By Brian Tumulty
Gannett Washington Bureau
WASHINGTON -- Congress moved Wednesday toward passage of a short-term deal to reopen the federal government and raise the nation's debt ceiling, but economists and business leaders warned that the recent pattern of governance through brinkmanship is putting a brake on economic growth.
The short-term bipartisan Senate deal announced by Senate Majority Leader Harry Reid, D-Nev., funds federal agencies through Jan. 15 and suspends the debt ceiling through Feb. 7.
House and Senate negotiators would be required to recommend a long-term budget plan by Dec. 13.
Votes in the House and Senate were expected later in the day.
The debt crisis that threatened to produce a default on federal obligations in the coming weeks could have produced "a deep dark recession'' on a par with the Great Recession by the end of November, according to Mark Zandi, chief economist of Moody's Analytics.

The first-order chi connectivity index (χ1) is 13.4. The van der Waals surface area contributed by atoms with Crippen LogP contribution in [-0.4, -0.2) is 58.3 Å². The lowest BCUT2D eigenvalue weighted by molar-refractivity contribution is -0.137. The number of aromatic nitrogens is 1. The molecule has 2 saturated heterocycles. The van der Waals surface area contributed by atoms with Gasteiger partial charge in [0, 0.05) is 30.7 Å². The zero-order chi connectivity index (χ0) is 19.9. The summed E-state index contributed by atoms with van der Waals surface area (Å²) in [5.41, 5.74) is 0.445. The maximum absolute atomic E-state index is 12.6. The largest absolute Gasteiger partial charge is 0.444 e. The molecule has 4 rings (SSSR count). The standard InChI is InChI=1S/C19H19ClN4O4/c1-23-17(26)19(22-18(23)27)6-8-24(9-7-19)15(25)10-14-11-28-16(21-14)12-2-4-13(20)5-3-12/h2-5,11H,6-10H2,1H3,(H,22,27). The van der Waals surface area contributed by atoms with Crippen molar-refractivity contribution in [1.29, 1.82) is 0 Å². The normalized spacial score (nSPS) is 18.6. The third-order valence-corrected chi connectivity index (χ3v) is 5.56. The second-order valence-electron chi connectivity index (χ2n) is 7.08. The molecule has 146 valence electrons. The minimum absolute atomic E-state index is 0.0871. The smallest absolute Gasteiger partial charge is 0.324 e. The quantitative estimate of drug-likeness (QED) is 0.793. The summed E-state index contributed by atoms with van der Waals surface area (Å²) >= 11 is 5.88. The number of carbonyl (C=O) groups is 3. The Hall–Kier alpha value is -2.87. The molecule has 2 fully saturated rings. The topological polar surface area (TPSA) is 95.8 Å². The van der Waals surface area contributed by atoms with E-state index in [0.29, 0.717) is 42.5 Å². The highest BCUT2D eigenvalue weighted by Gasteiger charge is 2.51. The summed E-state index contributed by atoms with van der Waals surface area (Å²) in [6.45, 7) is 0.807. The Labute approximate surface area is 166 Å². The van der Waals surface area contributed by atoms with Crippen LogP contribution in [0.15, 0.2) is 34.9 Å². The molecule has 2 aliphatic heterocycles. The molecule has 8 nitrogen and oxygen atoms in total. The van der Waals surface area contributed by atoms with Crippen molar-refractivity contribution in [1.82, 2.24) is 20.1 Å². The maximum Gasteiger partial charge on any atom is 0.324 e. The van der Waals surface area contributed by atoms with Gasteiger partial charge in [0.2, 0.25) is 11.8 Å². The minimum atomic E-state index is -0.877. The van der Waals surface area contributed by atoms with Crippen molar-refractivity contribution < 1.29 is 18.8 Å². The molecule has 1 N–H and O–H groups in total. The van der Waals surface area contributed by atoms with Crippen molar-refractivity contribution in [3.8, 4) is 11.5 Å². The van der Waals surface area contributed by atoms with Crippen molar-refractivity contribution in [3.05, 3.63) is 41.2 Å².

Even though that crisis appears to have been averted, the inability of Republicans and Democrats in Congress to reach a long-term deal on federal budgets and payments on the national debt has left enough uncertainty for businesses that they will be reluctant to invest and hire new workers.
Larry Fink, chairman and chief executive officer of the world's largest money manager, BlackRock Inc., said in an interview on "CBS This Morning'' that the latest Washington crisis has had a huge effect on job creation because CEOs are holding back.
"They're not going to invest in plants and equipment,'' Fink said. "They're going to hold back. And so here we are. We have a very, you know, unquestionably poor job economy, and we're only going to make it worse."
Zandi said the best outcome would be for Congress and the administration to get out of the way of the private economy.
"The key to everything is establishing a stronger rate of growth,'' Zandi told reporters Wednesday at a breakfast. "And the key to doing that is getting Washington off the front pages.''